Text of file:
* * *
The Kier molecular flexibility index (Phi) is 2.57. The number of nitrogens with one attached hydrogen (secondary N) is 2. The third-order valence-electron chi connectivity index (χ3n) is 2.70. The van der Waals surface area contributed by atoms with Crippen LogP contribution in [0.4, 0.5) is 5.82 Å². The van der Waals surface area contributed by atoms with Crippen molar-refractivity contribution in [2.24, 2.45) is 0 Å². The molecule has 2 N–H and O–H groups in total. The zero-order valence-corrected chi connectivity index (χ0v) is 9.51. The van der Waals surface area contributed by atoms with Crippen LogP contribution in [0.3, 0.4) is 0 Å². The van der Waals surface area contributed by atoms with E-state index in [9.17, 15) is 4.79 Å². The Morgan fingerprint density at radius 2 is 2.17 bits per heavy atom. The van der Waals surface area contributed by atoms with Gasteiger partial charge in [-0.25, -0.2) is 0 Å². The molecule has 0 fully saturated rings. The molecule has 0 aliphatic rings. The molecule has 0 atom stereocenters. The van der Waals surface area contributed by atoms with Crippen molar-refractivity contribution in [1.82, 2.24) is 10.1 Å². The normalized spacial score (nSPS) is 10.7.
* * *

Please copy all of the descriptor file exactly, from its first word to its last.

The Kier molecular flexibility index (Phi) is 2.57. The number of nitrogens with one attached hydrogen (secondary N) is 2. The third-order valence-electron chi connectivity index (χ3n) is 2.70. The van der Waals surface area contributed by atoms with Crippen LogP contribution in [0.4, 0.5) is 5.82 Å². The van der Waals surface area contributed by atoms with Crippen molar-refractivity contribution in [2.24, 2.45) is 0 Å². The molecule has 2 N–H and O–H groups in total. The zero-order valence-corrected chi connectivity index (χ0v) is 9.51. The van der Waals surface area contributed by atoms with Crippen LogP contribution in [0.3, 0.4) is 0 Å². The van der Waals surface area contributed by atoms with E-state index in [9.17, 15) is 4.79 Å². The Morgan fingerprint density at radius 2 is 2.17 bits per heavy atom. The van der Waals surface area contributed by atoms with Gasteiger partial charge in [-0.25, -0.2) is 0 Å². The molecule has 0 fully saturated rings. The molecule has 0 aliphatic rings. The molecule has 0 atom stereocenters. The van der Waals surface area contributed by atoms with Crippen molar-refractivity contribution in [1.82, 2.24) is 10.1 Å². The normalized spacial score (nSPS) is 10.7.